Drive goes to all four wheels via an eight-speed 'AMG Speedshift DCT 8G' dual-clutch auto, with manual shift paddles attached to the steering wheel.
Fuel usage depends on the engine and body style, with weights varying across the range. The most fuel-efficient engine is the 1.0-litre which is only offered on the Sportback, and Audi says over a combination of urban and open roads you should see it use 4.8L/100km.
The 1.4 TFSI Sportback uses 5.0L/100km, while the Sedan uses 4.9L/100km, but the heavier Cabriolet drinks more at 5.1L/100km.
My most recent A3 test car was a 1.4 TFSI Sportback and the trip computer reported 7.6L/100km over a mix of city and country kays - not bad.
The 2.0 TFSI Sport Sportback uses 5.9L/100km, the Sedan needs 5.8L/100km, the Cabriolet a bit more at 6.0L/100km.
The 2.0 TFSI quattro S Line Sportback uses 6.2L/100km, while the Sedan will go through 6.1L/100km and the Cabriolet again is highest with 6.4L/100km.
That raises the question of how much more does the Cabriolet weigh? About 170kg more than the Sedan and Sportback thanks to the extra reinforcement needed to strengthen the body to compensate for the rigidity it loses by not having a fixed metal roof.
Claimed fuel economy to the combined cycle NEDC (New European Driving Cycle) standard is 8.1L/100km, the engine emitting 186g/km of CO2 in the process. Figures for the Australian (ADR 81/02) standard will be issued at the time of the car's local launch in early 2020.
Stop-start is standard, minimum fuel requirement is 98 RON premium unleaded, and you'll need 51 litres of it to fill the tank.
Our combination of furious hot-lapping on the circuit and relatively enthusiastic open road driving on the launch program means we'll wait until we test the car on home soil to log a real world average.
I’ve driven all A3 variants from the 1.0 TFSI to the 2.0 TFSI quattro S Line, plus the S3 and RS3, but most recently I tested the 1.4 TFSI Sportback, which I’ll focus on here.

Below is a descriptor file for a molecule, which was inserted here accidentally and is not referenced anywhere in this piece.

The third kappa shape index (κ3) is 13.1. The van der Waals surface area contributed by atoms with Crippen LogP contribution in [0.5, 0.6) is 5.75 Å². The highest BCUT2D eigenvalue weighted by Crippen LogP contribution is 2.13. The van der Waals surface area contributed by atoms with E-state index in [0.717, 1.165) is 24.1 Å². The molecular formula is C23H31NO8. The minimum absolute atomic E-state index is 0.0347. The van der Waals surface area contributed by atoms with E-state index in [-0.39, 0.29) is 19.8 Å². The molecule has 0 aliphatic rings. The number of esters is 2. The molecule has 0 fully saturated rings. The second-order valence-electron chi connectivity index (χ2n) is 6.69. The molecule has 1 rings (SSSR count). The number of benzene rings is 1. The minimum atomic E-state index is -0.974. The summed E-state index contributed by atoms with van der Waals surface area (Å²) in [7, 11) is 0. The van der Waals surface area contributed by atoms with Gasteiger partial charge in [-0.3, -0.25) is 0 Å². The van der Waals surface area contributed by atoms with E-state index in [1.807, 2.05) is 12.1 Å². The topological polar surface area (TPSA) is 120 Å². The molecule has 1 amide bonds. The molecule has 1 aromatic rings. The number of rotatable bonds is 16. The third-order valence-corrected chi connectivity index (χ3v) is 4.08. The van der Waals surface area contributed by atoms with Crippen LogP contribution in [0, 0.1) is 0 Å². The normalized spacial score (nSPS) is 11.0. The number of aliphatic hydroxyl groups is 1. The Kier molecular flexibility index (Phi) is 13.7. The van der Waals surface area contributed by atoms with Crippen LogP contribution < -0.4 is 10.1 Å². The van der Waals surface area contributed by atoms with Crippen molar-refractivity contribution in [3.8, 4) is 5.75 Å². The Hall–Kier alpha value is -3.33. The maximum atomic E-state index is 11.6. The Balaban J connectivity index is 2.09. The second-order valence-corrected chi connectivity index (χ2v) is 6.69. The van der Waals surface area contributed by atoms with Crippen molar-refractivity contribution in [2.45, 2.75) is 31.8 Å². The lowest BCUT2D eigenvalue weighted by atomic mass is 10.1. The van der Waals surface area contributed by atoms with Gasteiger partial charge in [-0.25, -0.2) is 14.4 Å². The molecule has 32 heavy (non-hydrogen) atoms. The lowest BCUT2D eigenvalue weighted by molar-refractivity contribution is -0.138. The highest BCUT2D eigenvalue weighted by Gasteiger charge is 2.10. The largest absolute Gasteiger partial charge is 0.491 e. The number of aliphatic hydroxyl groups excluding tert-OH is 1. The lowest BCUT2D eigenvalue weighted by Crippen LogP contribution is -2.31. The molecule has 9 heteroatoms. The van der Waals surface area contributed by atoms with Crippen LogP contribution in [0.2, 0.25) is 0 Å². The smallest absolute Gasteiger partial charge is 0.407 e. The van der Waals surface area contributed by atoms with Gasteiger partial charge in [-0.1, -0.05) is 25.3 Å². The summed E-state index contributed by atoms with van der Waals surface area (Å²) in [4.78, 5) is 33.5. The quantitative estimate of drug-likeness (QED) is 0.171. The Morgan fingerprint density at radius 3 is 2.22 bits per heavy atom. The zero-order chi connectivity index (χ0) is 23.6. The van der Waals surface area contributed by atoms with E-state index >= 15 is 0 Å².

Our car was fitted with two optional packages – the 'Style Package' which adds LED headlights, 18-inch alloys and sports suspension, and the 'Technik Package' which brings a virtual instrument cluster, an 8.3-inch display and sports steering wheel.
Those larger 18-inch alloys wearing low profile 225/40 Hankook Ventus S1 Evo2 tyres look great, but like thin-soled shoes you’ll feel every imperfection on the road giving a harsher texture to the ride, plus they can be noisy on course-chip bitumen.
I’d stick to the standard 16-inch wheels. Sure, they don’t look as racy, but the ride from those, on 55 profile tyres, is a lot more cushioned.
Despite that grittier feel from the tyres the sports suspension is excellent and manages to soften bigger bumps well. Handling is good too, thanks to that suspension keeping the body well controlled.
Good visibility, steering that’s light but offers decent feel, and a comfortable seating position make the A4 pleasant to pilot, but not hugely engaging. If you're after more of a driver’s car, the S3 and RS3 will deliver – trust me.
Acceleration isn’t bad from the 1.4-litre, with 0-100km/h claimed to be 8.2 seconds. That dual-clutch transmission is a quick shifter and smooth even in bumper-to-bumper traffic, but only if you turn off the stop-start engine system (jerky and hard to tolerate).
I’m also not a fan of the way the stop-start system switches the engine off as you coast to a stop at traffic lights and intersections. For me, that borders on a safety issue, particularly when needing to turn on an amber only to find you momentarily lack steering or power.
As mentioned in the engine/transmission section, the 1.4 TFSI Sportback is a FWD car. Put it on a steep hill, as I did on our test incline, and even in dry conditions it’ll lose traction under hard acceleration. Traction control reins the slippage in, but AWD 'quattro' cars won’t struggle for traction in the same circumstances.
Mercedes-AMG invited us to the Jarama race circuit just outside Madrid in Central Spain, and the twisting B-roads nearby, to sample its latest pride and joy.
In the AMG tradition the engine is assembled by hand, by one technician. And hats off to the spanner twirlers, they do a great job. It's a spectacular unit. Torque delivery is shaped to mimic a naturally aspirated engine, with the maximum figure arriving between 5000-5250rpm.
But that's not to say it's hollow in the mid-range. Around 90 per cent of that peak number is available from below 3000rpm and low-end throttle response is brilliantly crisp and linear, helped in no small part by roller bearings on the turbo for a quicker spool up.
Merc-AMG claims 4.0 seconds for the sprint from 0-100km/h, which is supercar fast and with drive going to all four wheels entertainment is the name of the game.
The eight-speed dual-clutch auto is positive and sharp, especially in manual mode where shifts flick through in much less than the blink of an eye.